Women. Power. Peace.

Speaking Out for Women’s Health Rights!

By Melinda McKew

This Tuesday, Lisa and I hopped on a bus with other Planned Parenthood advocates to join roughly 200 other pro-choice activists in Alabama, protesting the recent maneuvers by Alabaman legislators to limit women’s reproductive rights.  With other firm supporters of a woman’s right to choose—men included—we demonstrated to Alabaman legislators—only 5 of whom are women—that like Fannie Lou Hammer, we’re sick and tired of being sick and tired.

While there were many bills to protest, we had gathered to speak out against HB 57, euphemistically known as a TRAP (Targeted Regulation of Abortion Providers) bill.  HB 57 seeks to restrict women’s access to reproductive choices by forcing abortion clinics to follow “hospital” standards, even though clinics aren’t, well, hospitals.  Doctors performing abortions, for example, would need to have hospital admittance privileges, but nearly all doctors who perform abortions work independently of hospitals and rarely, if at all, have such admittance privileges.

In other words, HB 57 would likely shut down all abortion clinics in the state, leaving Alabaman women without the vital and necessary reproductive healthcare they rightly deserve.  And unfortunately, late Tuesday night, the Alabama legislator passed HB 57 into law and sent it off to the Alabaman governor for approval.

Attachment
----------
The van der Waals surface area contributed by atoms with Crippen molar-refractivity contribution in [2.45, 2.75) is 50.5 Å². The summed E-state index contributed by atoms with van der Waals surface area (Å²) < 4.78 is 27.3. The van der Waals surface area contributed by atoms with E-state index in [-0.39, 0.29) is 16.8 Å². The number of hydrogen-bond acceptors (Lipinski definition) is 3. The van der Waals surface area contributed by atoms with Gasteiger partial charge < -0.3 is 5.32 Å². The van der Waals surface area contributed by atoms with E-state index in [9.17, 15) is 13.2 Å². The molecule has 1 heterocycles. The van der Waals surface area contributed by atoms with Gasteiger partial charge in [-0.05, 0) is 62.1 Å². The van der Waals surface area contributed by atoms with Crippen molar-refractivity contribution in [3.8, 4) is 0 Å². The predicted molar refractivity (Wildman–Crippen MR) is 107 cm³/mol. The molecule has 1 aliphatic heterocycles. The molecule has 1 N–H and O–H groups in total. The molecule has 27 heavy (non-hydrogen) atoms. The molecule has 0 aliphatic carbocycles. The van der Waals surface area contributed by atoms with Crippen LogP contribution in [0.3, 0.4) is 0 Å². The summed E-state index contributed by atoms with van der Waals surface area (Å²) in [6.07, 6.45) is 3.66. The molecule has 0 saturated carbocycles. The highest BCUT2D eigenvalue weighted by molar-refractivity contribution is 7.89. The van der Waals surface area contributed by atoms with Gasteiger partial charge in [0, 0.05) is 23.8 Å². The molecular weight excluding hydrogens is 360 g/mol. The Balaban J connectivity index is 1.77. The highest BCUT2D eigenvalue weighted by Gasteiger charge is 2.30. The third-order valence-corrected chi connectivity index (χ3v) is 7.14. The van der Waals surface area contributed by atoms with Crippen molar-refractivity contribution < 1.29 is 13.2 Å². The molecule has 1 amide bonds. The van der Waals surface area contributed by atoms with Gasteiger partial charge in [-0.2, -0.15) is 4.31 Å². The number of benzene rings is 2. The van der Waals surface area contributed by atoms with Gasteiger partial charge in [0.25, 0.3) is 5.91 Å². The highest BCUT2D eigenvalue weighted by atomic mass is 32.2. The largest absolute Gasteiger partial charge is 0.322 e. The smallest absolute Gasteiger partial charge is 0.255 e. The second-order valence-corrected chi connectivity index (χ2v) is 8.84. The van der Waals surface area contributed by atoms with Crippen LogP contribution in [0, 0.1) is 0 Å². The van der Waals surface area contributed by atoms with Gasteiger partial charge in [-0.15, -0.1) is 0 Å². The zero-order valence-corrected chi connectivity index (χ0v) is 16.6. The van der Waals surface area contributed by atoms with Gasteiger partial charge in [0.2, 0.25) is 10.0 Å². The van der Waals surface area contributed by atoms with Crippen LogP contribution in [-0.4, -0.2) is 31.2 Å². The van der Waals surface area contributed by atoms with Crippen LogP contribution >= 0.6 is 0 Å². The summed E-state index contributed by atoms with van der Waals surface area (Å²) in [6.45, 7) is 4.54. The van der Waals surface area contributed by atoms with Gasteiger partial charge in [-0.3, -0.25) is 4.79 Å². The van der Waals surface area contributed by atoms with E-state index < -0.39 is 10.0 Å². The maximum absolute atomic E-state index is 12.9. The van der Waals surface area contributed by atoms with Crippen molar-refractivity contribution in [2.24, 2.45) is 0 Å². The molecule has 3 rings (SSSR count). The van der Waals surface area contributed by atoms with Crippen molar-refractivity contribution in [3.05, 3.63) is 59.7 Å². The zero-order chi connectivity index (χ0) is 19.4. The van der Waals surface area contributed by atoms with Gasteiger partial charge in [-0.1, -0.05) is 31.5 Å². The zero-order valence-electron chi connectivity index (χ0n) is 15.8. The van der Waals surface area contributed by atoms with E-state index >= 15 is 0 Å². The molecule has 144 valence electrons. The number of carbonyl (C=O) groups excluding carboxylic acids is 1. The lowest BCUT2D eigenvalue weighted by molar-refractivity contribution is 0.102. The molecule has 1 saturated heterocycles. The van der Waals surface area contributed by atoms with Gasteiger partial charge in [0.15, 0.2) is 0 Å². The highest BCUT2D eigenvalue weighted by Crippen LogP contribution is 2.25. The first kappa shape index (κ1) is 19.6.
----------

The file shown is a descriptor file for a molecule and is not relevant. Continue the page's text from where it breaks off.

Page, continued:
Understandably, we’re all fairly upset by the Alabaman legislature’s decision, and I couldn’t be more disappointed in our so-called “representatives,” who clearly don’t care to represent 51% of their constituency, who don’t care about women and their rights, who don’t care if women die.

This decision also strikes a deep personal chord within me because if it weren’t for my local Planned Parenthood clinic, I would’ve been forced to carry a child to term when I was 14 years old.  At the time, my father was in the military, and since the Hyde Amendment disallows federal funds for abortion, I had to seek abortion care services outside of my healthcare insurance.

For my family, this was quite a financial burden.  We were already thousands of dollars in debt, and my mother was struggling to put food on the table.  In fact, my mother had to charge my abortion to one of her many credit cards to ensure that her daughter had a chance to be something in the world.

And I wonder, what if my local Planned Parenthood hadn’t been there?  What if I’d become pregnant in Alabama circa now?  I doubt I’d be writing this blog post right now.  I doubt I would’ve graduated college.  I doubt I would’ve even graduated high school.  I would’ve plunged my family further into poverty.

And this is what HB 57 will do to Alabaman women.  HB 57 will take away women’s choice—a choice to better themselves, their families, and their communities.  It’ll take away their future.

Melinda McKew is an Intern at Georgia WAND, and she's finishing her M.A. in Women's, Gender, and Sexuality Studies at Georgia State University.  In addition to her work at Georgia WAND, she's a Board Member for the Georgia Reproductive Justice Access Network (GRJAN), a grassroots reproductive justice organization that provides low-income people with funds to help cover the costs of abortion care services. 


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